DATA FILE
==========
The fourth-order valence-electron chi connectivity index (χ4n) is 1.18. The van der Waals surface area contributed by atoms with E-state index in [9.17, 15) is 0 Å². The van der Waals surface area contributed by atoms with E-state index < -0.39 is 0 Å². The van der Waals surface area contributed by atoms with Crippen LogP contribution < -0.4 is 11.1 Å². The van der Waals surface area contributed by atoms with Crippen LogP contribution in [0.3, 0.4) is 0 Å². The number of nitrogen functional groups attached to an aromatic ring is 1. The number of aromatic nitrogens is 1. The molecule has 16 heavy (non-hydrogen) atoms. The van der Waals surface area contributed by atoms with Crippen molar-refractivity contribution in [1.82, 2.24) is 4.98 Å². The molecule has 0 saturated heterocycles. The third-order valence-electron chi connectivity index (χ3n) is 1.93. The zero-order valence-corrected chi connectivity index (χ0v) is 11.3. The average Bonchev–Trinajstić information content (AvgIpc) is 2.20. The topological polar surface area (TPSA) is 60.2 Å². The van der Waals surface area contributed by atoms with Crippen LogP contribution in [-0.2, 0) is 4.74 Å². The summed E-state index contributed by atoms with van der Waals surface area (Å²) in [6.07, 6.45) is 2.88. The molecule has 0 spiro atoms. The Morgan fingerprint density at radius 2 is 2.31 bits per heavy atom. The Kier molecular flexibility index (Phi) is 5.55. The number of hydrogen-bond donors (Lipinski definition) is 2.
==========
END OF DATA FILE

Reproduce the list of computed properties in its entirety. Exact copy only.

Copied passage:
The fourth-order valence-electron chi connectivity index (χ4n) is 1.18. The van der Waals surface area contributed by atoms with E-state index in [9.17, 15) is 0 Å². The van der Waals surface area contributed by atoms with E-state index < -0.39 is 0 Å². The van der Waals surface area contributed by atoms with Crippen LogP contribution < -0.4 is 11.1 Å². The van der Waals surface area contributed by atoms with Crippen LogP contribution in [0.3, 0.4) is 0 Å². The number of nitrogen functional groups attached to an aromatic ring is 1. The number of aromatic nitrogens is 1. The molecule has 16 heavy (non-hydrogen) atoms. The van der Waals surface area contributed by atoms with Crippen molar-refractivity contribution in [1.82, 2.24) is 4.98 Å². The molecule has 0 saturated heterocycles. The third-order valence-electron chi connectivity index (χ3n) is 1.93. The zero-order valence-corrected chi connectivity index (χ0v) is 11.3. The average Bonchev–Trinajstić information content (AvgIpc) is 2.20. The topological polar surface area (TPSA) is 60.2 Å². The van der Waals surface area contributed by atoms with Crippen LogP contribution in [-0.2, 0) is 4.74 Å². The summed E-state index contributed by atoms with van der Waals surface area (Å²) in [6.07, 6.45) is 2.88. The molecule has 0 spiro atoms. The Morgan fingerprint density at radius 2 is 2.31 bits per heavy atom. The Kier molecular flexibility index (Phi) is 5.55. The number of hydrogen-bond donors (Lipinski definition) is 2.